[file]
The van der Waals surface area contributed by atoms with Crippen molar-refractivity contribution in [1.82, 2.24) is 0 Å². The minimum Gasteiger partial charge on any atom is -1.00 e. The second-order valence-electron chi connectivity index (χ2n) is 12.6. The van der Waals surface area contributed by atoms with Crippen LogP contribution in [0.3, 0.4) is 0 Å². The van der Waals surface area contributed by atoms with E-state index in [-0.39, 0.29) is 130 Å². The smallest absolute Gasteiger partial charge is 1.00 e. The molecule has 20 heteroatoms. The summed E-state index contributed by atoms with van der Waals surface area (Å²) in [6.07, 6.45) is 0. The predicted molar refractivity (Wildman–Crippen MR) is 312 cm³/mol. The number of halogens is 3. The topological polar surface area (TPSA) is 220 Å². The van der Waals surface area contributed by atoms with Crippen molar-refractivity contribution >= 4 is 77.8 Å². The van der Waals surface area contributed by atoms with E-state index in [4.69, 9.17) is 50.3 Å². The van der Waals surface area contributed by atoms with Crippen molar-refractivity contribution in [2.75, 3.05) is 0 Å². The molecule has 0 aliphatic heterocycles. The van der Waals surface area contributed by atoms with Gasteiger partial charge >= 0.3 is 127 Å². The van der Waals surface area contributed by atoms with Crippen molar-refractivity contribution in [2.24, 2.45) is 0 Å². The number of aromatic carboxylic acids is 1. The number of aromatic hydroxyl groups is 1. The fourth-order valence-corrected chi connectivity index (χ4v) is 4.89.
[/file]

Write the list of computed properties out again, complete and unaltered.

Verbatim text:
The van der Waals surface area contributed by atoms with Crippen molar-refractivity contribution in [1.82, 2.24) is 0 Å². The minimum Gasteiger partial charge on any atom is -1.00 e. The second-order valence-electron chi connectivity index (χ2n) is 12.6. The van der Waals surface area contributed by atoms with Crippen LogP contribution in [0.3, 0.4) is 0 Å². The van der Waals surface area contributed by atoms with E-state index in [-0.39, 0.29) is 130 Å². The smallest absolute Gasteiger partial charge is 1.00 e. The molecule has 20 heteroatoms. The summed E-state index contributed by atoms with van der Waals surface area (Å²) in [6.07, 6.45) is 0. The predicted molar refractivity (Wildman–Crippen MR) is 312 cm³/mol. The number of halogens is 3. The topological polar surface area (TPSA) is 220 Å². The van der Waals surface area contributed by atoms with Crippen molar-refractivity contribution >= 4 is 77.8 Å². The van der Waals surface area contributed by atoms with E-state index in [4.69, 9.17) is 50.3 Å². The van der Waals surface area contributed by atoms with Crippen molar-refractivity contribution in [2.75, 3.05) is 0 Å². The molecule has 0 aliphatic heterocycles. The van der Waals surface area contributed by atoms with Gasteiger partial charge >= 0.3 is 127 Å². The van der Waals surface area contributed by atoms with Crippen molar-refractivity contribution in [2.24, 2.45) is 0 Å². The number of aromatic carboxylic acids is 1. The number of aromatic hydroxyl groups is 1. The fourth-order valence-corrected chi connectivity index (χ4v) is 4.89.